Pete Clifton asked what I thought Mr. Patterson was doing right now and I almost said sleeping but I had trouble picturing him doing anything that human. I said “Staring at a map and thinking about the time he met the King of Spain or something.” Pete Clifton said “Hunting homeless people or cancer patients in a private forest.” Both ideas seemed possible.
Eventually the house lights came on. Pete Clifton’s face was flushed and his eyes struggled to shrink into focus. Jason and Chapter Nineteen separated. It was five in the morning and the bouncers shouted that it was time to go and motioned towards the doors.
En mass, we spilled out into the streets. It was still dark, but faint threads of light spindled through the night sky portending its transition into morning. The emptying crowds moved in all directions, walking and flagging down taxis. Conny couldn’t stand on his own yet he told a story about hitting a deer on a long winding country road. He was halfway through when he stopped and said he no longer remembered the point of it.
I tried to find a taxi while Conny exclaimed that he wanted to keep drinking. Pete Clifton tried to placate him by saying there’s no place else to go. The clown stood behind us. He said the bartenders and wait staff all drink in the basement after the bar closes, and he could take us if we wanted. I refused on the principal that I hated that fucking clown. Conny wept and kept saying “Thanks.” Jason looked to Chapter Nineteen and then said he was in and Chapter Nineteen smiled and said she was in too. We turned to Pete Clifton, who replied that we shouldn’t but agreed as well.
So we turned back, the clown leading the way, clearing our plans with the bouncer, then a barback, before we followed one of the bartenders down a flight of stairs hidden behind a door near the bathrooms. The stairs were lit by an exposed light bulb that swung with a dying monotony above us.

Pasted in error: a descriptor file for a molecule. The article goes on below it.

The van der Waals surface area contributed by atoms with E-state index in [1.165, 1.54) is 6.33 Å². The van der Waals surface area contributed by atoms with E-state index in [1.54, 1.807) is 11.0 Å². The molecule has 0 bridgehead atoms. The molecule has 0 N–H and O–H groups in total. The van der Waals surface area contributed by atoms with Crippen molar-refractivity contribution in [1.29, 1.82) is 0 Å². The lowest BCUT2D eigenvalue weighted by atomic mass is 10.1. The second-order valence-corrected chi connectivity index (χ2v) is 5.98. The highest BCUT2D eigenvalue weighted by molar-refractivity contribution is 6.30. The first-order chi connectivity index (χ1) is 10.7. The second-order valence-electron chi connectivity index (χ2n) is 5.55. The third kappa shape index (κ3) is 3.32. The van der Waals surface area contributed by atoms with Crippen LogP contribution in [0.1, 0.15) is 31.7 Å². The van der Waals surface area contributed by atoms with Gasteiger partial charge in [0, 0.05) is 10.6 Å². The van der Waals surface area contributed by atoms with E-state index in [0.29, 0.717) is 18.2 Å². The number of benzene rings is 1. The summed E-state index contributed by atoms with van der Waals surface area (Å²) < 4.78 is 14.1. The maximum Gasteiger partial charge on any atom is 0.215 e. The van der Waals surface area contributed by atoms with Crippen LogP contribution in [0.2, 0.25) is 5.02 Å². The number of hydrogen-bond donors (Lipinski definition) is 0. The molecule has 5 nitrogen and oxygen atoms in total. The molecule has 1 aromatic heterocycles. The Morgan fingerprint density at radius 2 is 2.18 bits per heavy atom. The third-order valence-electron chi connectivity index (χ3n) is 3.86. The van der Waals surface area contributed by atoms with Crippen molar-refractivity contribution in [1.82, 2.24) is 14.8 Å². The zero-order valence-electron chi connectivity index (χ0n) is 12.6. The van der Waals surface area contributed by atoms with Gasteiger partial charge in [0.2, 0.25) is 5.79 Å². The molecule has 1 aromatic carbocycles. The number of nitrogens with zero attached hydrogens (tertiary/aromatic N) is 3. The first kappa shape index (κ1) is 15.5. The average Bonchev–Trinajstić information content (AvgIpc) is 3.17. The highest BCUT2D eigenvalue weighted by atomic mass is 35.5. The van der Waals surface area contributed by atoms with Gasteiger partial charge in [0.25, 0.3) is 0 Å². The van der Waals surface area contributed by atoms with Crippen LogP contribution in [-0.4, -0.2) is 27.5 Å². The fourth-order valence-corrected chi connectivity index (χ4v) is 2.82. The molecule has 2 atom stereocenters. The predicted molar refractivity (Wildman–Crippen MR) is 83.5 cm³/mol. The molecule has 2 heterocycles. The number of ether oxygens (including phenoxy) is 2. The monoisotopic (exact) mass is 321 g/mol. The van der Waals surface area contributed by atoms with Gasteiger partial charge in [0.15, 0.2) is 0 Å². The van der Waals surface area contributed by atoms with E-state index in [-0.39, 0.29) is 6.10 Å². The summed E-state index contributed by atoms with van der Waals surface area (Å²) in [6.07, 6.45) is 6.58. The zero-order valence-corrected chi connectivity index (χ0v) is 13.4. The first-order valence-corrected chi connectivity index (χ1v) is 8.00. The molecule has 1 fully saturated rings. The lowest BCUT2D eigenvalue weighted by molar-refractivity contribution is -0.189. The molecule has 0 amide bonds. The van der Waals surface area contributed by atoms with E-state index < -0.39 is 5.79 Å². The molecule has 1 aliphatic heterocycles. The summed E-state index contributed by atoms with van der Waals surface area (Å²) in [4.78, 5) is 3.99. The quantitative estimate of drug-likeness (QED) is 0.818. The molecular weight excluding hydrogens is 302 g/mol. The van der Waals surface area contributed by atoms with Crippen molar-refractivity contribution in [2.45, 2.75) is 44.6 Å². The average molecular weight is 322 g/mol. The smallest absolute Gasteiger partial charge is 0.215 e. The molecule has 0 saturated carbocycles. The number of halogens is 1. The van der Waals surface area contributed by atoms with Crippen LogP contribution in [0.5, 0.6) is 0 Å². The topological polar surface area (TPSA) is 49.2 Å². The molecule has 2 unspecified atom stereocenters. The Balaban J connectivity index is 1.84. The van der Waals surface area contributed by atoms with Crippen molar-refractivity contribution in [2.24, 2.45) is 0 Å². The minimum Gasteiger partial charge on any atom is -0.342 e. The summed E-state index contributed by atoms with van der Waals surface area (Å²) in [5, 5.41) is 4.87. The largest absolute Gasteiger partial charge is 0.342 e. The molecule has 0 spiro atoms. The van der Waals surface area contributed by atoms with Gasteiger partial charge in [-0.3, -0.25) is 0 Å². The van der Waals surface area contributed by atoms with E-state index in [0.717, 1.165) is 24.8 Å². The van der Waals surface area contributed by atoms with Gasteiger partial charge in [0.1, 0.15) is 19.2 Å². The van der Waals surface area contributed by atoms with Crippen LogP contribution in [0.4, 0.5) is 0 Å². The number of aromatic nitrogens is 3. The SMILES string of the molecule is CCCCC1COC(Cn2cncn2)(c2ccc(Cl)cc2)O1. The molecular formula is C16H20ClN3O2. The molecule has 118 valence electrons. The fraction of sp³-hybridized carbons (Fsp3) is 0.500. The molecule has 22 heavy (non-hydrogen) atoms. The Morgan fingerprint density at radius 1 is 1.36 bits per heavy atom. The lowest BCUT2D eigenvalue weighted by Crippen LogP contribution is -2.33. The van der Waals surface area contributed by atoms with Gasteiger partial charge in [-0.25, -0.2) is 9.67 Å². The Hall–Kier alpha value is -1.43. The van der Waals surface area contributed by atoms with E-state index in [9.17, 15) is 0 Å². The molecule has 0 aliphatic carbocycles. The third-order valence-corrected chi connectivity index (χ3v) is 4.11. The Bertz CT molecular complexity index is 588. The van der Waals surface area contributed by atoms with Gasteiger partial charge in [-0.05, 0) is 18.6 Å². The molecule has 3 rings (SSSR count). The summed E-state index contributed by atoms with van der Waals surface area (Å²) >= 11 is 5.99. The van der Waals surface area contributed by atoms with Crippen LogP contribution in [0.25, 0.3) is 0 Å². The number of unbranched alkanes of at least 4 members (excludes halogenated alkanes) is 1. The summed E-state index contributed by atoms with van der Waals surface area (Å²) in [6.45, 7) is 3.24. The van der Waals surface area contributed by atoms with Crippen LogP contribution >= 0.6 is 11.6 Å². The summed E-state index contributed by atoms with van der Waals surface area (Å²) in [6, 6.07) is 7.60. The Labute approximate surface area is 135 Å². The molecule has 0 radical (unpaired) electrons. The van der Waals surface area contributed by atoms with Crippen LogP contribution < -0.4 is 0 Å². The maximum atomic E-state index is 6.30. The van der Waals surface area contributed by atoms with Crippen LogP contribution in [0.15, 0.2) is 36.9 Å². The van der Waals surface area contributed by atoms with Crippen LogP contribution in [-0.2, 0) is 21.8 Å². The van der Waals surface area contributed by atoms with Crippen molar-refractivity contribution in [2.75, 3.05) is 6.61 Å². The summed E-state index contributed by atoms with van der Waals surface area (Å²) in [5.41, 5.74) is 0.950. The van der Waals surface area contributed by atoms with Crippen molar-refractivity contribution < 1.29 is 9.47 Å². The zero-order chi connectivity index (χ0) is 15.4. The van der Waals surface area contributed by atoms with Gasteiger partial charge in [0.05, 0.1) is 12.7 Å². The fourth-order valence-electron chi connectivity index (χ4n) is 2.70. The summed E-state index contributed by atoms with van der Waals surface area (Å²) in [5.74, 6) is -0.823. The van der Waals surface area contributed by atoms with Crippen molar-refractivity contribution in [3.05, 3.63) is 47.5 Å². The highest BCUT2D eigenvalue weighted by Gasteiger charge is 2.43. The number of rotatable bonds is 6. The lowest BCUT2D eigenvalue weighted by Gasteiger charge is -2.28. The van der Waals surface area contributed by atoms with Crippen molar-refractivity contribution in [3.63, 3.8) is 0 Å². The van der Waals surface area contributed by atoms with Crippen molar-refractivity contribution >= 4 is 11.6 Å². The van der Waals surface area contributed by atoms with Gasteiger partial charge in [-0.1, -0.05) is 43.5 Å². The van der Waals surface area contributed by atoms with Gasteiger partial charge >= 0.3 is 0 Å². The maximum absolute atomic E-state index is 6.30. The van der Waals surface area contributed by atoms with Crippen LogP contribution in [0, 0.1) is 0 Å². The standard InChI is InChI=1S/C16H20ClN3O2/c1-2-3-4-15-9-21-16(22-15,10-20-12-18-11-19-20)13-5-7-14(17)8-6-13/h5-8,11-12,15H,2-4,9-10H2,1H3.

The bartender was old, with short gray hair spiked in cresting waves and a sweat band stretched around his forearm. He led us to what looked like a rec room from the 1960s. There was a lime green shag couch, a pair of gashed orange recliners, and metal folding chairs propped against one of the walls. It smelled like weed and a second-run movie theater. The bartender asked if these guys, pointing to us, could join. Two people shrugged. The barbacks were all thin and half-heartedly bearded. They wore tight fitting T-shirts that said things like The Ramones, Sriracha, and Pants. One of them came downstairs lugging a metal cooler with blue padding on top. He opened it and passed out beers to the staff, then to us.
Conny was reborn. Suddenly he could sit up on his own. Pete Clifton looked hesitant while Jason and Chapter Nineteen held hands and interlaced their fingers. The bar folk asked us who we were and we explained. We asked who they were and they replied in unison “Bar folk.” No one asked who the clown was.
The barbacks brought out multi-player strategy games and corned beef sandwiches wrapped in butcher paper and masking tape. I had never heard of any of the games. The rules were very complicated, but the goal was always to conquer small hexagons or trade beads that stood for vast quantities of brick and sheep. Pete Clifton and I played on the same side. We lost every game.
Conny told a story about meeting his twin for the first time when they were thirty. The twin was a jewel thief with a cottage shrouded amongst the mountains of Slovenia who had two twin boys of his own. Conny ended his story by staring straight ahead and saying that everything he knows about stories tells him that there should be something significant in this, maybe concerning vicissitudes of fate or the laborious weight of regret, but he didn’t know what it could be. Jason proposed marriage to Chapter Nineteen. He used the word betrothed and prefaced it by saying how now might not be the best time and Chapter Nineteen agreed. In that moment I noticed for the first time that Kemper had gone missing.
The barbacks refilled the cooler and we kept conquering and drinking. We did this well past dawn, into the steep slant of the new morning light, as one by one consciousness melted away, and everyone fell slumped or splayed, restless or still, alone in the suspension of sleep and the madness of their dreams, and I stayed up until I could no longer remember where I lived, or what I did when I was there.
Paul Albano is from Milwaukee, WI. He has a PhD in creative writing from the University of Louisiana at Lafayette, and his work has appeared in cream city review, Paper Darts, and Whiskey Island Magazine.